December 1, 2015 2:41 pm

How did that organic carbon, carbon that will be released if the ground thaws, get there in the first place?
During an interglacial of course. Maybe during the HTO ~8 Ka to 6 Ka.
But since none of us will be here in 2100 to call them out, such a distant forecast is “safe”.

December 1, 2015 2:49 pm

Wonder where all that peat, methane, and plant material came from?,

John Robertson
December 1, 2015 3:29 pm

“Northern latitude tundra and boreal forests are experiencing an accelerated warming trend that is greater than in other parts of the world”
As a northern resident I am always intrigued by this claim.
How is it measured?
Is it measured?
And is it reasonable.?
My inquiries into the unmanned remote weather stations installed by Environment Canada turned up a couple of bizarre notes, these power dependent(airport) stations were not calibrated to measure below -40 Celcius, hence any such cold readings plateau, they reported heat haze as light rain and have all been replaced under a contract to Navv Canada with a new and apparently improved modules, for which I failed to find the sensor data.
I fully expect Yellowknife Northwest Territories to show a quite pronounced warming as of last year, in their infinite wisdom the airport authority has moved the weather station into the wind envelope of the new terminal building and surrounded it with black dirt .Right across from the parking lot.
Now we are enjoying a mild start to our winter, that blob is my friend, as long as the jet stream jogs south, we are blessed with milder cold spells and milder fuel bills.
But when the next cold front oozes down from the pole, then we will see how much the Arctic has warmed.
I expect when we get a solid week of -50C temperatures these will find many of our citizens unprepared, especially those dependent on propane.

December 1, 2015 3:49 pm

Reminds me of a story I heard on NPR a month ago. “Rising Temperatures Kick-Start Subarctic Farming In Alaska”, about Meyer’s Farm in Bethel. One is left with the impression that the permafrost is melting all over Alaska to the extent that farming is now possible. Wow! A real miracle. As a former Alaskan c. 1957 – 1980 I smelled a rat and did a little research online. I found this in Modern Farmer: “Permafrost Farming: It’s Possible!” which gives the true story. Yes, they are farming out there, but it takes two years to thaw the permafrost small sections at a time. NPR…News Probably (not) Right.

December 1, 2015 3:50 pm

Why would thawed permafrost be a bad thing? And it’s not as if “not frozen ALL the time” means the same as “not frozen MOST of the time.” Prediction: a substantial proportion of the carbon released by (partly) thawed permafrost will be taken up by living creatures. Attitude: more living creatures is not a bad thing.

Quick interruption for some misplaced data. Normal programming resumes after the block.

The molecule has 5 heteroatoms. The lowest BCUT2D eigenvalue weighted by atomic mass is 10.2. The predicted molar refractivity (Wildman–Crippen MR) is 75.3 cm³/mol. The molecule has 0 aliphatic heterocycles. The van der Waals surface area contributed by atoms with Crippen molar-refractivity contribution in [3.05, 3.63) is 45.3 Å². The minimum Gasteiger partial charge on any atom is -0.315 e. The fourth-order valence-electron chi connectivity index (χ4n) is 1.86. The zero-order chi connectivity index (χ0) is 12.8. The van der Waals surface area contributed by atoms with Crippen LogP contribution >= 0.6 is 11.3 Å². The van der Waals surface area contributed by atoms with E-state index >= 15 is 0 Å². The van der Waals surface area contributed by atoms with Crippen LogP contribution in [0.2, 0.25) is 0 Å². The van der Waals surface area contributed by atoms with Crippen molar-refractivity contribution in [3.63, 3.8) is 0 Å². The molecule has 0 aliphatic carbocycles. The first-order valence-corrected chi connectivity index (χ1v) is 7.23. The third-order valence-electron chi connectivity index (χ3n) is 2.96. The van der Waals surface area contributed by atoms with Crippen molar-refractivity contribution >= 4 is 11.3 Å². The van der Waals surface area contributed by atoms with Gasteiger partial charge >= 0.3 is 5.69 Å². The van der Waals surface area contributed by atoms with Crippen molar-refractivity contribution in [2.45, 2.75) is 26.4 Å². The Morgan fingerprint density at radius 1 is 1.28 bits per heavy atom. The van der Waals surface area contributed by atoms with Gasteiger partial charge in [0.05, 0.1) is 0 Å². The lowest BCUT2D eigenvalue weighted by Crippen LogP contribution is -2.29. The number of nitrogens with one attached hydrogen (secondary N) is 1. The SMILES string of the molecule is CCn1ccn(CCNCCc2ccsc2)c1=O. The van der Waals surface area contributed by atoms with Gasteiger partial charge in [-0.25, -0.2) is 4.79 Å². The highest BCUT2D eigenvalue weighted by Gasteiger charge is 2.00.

Reply to  Richard A. O'Keefe
December 1, 2015 4:18 pm

There is a shovel ready job if ever I saw one. Or should I say pick ready. This ghost town needs to go.
Moral of the story don’t build on permafrost.
Tried to ask ALGORE, why you building that Multi-million dollar beach home so close to that rising ocean?

Reply to  Richard A. O'Keefe
December 1, 2015 6:00 pm

Nice try 1oldliar.
I have family in Dawson City.comment image
Figure 3. This damaged building in Dawson City, Canada, shows what can happen when the warm interior of a building causes the permafrost underneath to thaw.
—Credit: Andrew Slater

Reply to  Richard A. O'Keefe
December 1, 2015 7:46 pm

old liar answers the question “why would?” with “when the stuff”.

Reply to  Richard A. O'Keefe
December 1, 2015 8:10 pm

Actually, I’m showing what a liar you are with your bogus “reference”.

Reply to  clipe
December 1, 2015 8:30 pm

After reading all his comments that contradict what President Reagan would agree with, it’s easy to see that this guy is faking it by using Reagan’s name. If he’s used Trotsky it would be believable. But Reagan? Nope. That’s what a chameleon does.

Reply to  Richard A. O'Keefe
December 1, 2015 8:20 pm

You certainly didn’t tell the truth when you asserted that over the past 18 years, CO2 does not follow temperature.
I posted 2 charts, showing empirical observations. I’ve posted those charts several times before, so you could hardly have missed them. The one showing 18 years flatly contradicts your false assertion.
I would say it’s time for you to start apologizing to folks here, but in my experience, prevaricators never do. Especially old ones.

Reply to  Richard A. O'Keefe
December 1, 2015 8:43 pm

Keep cherry-pickin’, it does you no good.
What is it about “CO2 follows temperature” that’s so hard for you to understand?
Here’s another chart showing that temperature leads CO2:comment image
Here’s another one:
Ferdinand Engelbeen posted this chart showing that temperature leads CO2:
Here’s another paper, showing that T leads CO2:
More evidence that T leads CO2:comment image
And another peer reviewed paper stating that T leads CO2:
More proof, graphed:
More direct evidence that T leads CO2: